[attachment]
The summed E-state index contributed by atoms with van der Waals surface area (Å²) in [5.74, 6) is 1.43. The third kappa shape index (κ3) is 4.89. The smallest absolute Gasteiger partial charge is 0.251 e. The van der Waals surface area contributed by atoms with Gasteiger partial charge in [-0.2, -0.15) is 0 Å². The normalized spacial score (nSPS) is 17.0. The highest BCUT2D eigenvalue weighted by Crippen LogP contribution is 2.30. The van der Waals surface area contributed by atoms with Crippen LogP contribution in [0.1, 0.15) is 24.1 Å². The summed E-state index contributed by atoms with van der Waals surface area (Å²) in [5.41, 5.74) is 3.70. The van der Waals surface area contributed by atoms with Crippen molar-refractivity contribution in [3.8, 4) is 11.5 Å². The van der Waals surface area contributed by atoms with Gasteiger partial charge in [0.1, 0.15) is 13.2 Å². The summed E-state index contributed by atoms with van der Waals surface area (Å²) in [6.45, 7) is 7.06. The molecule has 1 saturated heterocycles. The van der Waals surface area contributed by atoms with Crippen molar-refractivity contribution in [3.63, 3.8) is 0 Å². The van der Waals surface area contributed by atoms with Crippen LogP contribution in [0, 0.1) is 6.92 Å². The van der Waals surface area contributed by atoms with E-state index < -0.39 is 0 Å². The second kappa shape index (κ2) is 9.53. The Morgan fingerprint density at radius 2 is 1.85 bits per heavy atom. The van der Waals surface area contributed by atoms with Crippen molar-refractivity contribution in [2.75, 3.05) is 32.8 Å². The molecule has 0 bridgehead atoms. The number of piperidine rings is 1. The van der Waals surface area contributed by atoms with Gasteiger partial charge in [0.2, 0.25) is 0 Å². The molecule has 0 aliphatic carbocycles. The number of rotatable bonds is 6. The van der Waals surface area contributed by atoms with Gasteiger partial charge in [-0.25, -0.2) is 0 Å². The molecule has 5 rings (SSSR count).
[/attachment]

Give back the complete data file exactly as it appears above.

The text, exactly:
The summed E-state index contributed by atoms with van der Waals surface area (Å²) in [5.74, 6) is 1.43. The third kappa shape index (κ3) is 4.89. The smallest absolute Gasteiger partial charge is 0.251 e. The van der Waals surface area contributed by atoms with Gasteiger partial charge in [-0.2, -0.15) is 0 Å². The normalized spacial score (nSPS) is 17.0. The highest BCUT2D eigenvalue weighted by Crippen LogP contribution is 2.30. The van der Waals surface area contributed by atoms with Crippen LogP contribution in [0.1, 0.15) is 24.1 Å². The summed E-state index contributed by atoms with van der Waals surface area (Å²) in [5.41, 5.74) is 3.70. The van der Waals surface area contributed by atoms with Crippen molar-refractivity contribution in [3.8, 4) is 11.5 Å². The van der Waals surface area contributed by atoms with Gasteiger partial charge in [0.1, 0.15) is 13.2 Å². The summed E-state index contributed by atoms with van der Waals surface area (Å²) in [6.45, 7) is 7.06. The molecule has 1 saturated heterocycles. The van der Waals surface area contributed by atoms with Crippen molar-refractivity contribution in [3.63, 3.8) is 0 Å². The van der Waals surface area contributed by atoms with Crippen LogP contribution in [0, 0.1) is 6.92 Å². The van der Waals surface area contributed by atoms with E-state index < -0.39 is 0 Å². The second kappa shape index (κ2) is 9.53. The Morgan fingerprint density at radius 2 is 1.85 bits per heavy atom. The van der Waals surface area contributed by atoms with Crippen molar-refractivity contribution in [2.75, 3.05) is 32.8 Å². The molecule has 0 bridgehead atoms. The number of piperidine rings is 1. The van der Waals surface area contributed by atoms with Gasteiger partial charge in [0.2, 0.25) is 0 Å². The molecule has 0 aliphatic carbocycles. The number of rotatable bonds is 6. The van der Waals surface area contributed by atoms with Gasteiger partial charge in [-0.25, -0.2) is 0 Å². The molecule has 5 rings (SSSR count).